T cells vs antibodies
Antibodies are known as the first line of viral defense working to block a virus from infecting a cell. But antibodies can be evaded when viruses mutate (and antibodies can dissipate with time). The most recent example being from COVID-19 variants – such as Omicron – known to not always elicit a reaction from antibodies. But if this is the case why are some infected individuals getting seriously ill? The answer may be in their T cells.
A strong T-cell response is essential to a wide variety of immune functions, including defense against viral infections, vaccine effectiveness, autoimmune disease and healthy aging. “Without good T cells, you get allergies, you get autoimmune disease, your vaccination is not successful, and you can’t combat microorganisms like tuberculosis,” she says.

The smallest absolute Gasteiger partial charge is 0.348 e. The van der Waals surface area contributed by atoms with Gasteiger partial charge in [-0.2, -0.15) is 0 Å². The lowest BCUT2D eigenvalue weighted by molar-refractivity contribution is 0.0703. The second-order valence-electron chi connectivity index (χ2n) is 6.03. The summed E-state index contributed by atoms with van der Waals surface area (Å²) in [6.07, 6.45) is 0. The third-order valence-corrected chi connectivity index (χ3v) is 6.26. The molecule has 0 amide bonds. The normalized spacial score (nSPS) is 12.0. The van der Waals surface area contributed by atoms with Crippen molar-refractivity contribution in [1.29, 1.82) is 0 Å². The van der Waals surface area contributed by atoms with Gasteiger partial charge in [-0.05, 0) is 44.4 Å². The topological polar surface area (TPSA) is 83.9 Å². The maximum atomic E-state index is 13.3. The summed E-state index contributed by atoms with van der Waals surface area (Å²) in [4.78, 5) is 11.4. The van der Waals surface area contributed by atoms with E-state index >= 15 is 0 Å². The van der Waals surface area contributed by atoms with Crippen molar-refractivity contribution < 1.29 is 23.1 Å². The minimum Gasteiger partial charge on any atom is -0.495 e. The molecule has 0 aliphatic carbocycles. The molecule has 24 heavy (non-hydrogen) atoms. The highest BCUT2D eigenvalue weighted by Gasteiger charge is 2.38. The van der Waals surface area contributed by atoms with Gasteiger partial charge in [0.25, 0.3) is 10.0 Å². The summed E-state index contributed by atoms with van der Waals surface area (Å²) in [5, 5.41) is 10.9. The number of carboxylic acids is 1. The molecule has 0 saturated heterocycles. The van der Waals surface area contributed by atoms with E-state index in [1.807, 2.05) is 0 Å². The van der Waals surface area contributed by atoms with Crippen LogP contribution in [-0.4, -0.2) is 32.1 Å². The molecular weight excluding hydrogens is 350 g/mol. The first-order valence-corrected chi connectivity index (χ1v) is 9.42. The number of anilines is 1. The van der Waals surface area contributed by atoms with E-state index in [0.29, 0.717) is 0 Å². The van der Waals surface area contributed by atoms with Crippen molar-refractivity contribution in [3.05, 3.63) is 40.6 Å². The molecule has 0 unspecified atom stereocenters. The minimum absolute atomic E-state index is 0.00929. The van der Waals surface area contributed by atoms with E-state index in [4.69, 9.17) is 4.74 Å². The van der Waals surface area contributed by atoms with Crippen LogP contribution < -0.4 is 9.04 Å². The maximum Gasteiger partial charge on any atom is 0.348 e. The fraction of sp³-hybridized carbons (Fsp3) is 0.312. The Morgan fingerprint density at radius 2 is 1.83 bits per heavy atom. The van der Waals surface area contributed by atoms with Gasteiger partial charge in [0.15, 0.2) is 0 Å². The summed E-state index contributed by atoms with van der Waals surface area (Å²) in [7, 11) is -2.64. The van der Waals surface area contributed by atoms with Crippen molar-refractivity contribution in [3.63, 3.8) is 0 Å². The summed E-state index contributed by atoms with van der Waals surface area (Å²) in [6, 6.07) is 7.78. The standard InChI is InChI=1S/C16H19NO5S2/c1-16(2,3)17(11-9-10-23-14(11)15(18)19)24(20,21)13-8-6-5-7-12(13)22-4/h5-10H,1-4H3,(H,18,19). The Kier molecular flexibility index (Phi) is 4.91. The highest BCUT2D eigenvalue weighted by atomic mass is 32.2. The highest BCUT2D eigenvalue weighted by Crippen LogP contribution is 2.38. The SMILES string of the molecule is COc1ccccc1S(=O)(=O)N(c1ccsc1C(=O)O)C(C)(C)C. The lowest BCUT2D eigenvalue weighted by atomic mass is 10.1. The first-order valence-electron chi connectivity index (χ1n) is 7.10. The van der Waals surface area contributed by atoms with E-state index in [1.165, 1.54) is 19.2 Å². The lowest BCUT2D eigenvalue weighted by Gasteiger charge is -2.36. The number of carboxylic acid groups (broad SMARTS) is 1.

König approaches the study of T cells from multiple angles. At Magdeburg Molecular Detection, a molecular research, testing and diagnostic company she founded, her team has been monitoring the T-cell responses of patients based on samples, taken from about 4,000 people so far, who have an infection of some kind, including SARS-CoV-2.
“If you have to handle 200–300 samples in one day, you must look for reliable assays that with very fast results. QIAGEN’s was the ideal one,” she says. “We can assay several hundreds a day and get really good results.”
In December 2021, as Omicron variant cases were exploding, “we wanted to research a T-cell test on people facing vaccination choices: People who wanted to find out whether they are already infected, whether they are protected, or whether they should be vaccinated quickly,” she says.
The test they used was QIAGEN’s QuantiFERON SARS-CoV-2 RUO assay, which provides qualitative detection of IFN-gamma produced by CD4+ and CD8+ T-cell responses to SARS-CoV-2 peptides.